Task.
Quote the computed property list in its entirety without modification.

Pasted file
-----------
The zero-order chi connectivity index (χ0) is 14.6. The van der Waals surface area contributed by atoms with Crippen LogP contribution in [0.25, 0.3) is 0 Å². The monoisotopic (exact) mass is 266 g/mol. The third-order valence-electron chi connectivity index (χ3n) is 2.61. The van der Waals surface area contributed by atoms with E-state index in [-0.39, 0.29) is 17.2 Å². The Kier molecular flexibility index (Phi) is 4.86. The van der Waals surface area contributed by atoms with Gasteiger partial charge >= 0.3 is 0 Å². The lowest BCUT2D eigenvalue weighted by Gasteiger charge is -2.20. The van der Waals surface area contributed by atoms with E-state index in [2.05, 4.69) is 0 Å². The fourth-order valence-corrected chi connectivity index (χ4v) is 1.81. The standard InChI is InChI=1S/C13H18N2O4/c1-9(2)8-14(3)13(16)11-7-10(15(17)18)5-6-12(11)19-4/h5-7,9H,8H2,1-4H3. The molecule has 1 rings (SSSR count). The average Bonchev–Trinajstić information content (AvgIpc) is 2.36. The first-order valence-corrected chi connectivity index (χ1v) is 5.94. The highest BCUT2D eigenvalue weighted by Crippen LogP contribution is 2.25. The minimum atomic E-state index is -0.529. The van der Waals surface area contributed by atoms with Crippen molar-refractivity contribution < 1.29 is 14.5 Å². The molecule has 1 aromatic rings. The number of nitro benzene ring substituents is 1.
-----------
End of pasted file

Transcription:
The zero-order chi connectivity index (χ0) is 14.6. The van der Waals surface area contributed by atoms with Crippen LogP contribution in [0.25, 0.3) is 0 Å². The monoisotopic (exact) mass is 266 g/mol. The third-order valence-electron chi connectivity index (χ3n) is 2.61. The van der Waals surface area contributed by atoms with E-state index in [-0.39, 0.29) is 17.2 Å². The Kier molecular flexibility index (Phi) is 4.86. The van der Waals surface area contributed by atoms with Gasteiger partial charge >= 0.3 is 0 Å². The lowest BCUT2D eigenvalue weighted by Gasteiger charge is -2.20. The van der Waals surface area contributed by atoms with E-state index in [2.05, 4.69) is 0 Å². The fourth-order valence-corrected chi connectivity index (χ4v) is 1.81. The standard InChI is InChI=1S/C13H18N2O4/c1-9(2)8-14(3)13(16)11-7-10(15(17)18)5-6-12(11)19-4/h5-7,9H,8H2,1-4H3. The molecule has 1 rings (SSSR count). The average Bonchev–Trinajstić information content (AvgIpc) is 2.36. The first-order valence-corrected chi connectivity index (χ1v) is 5.94. The highest BCUT2D eigenvalue weighted by Crippen LogP contribution is 2.25. The minimum atomic E-state index is -0.529. The van der Waals surface area contributed by atoms with Crippen molar-refractivity contribution < 1.29 is 14.5 Å². The molecule has 1 aromatic rings. The number of nitro benzene ring substituents is 1.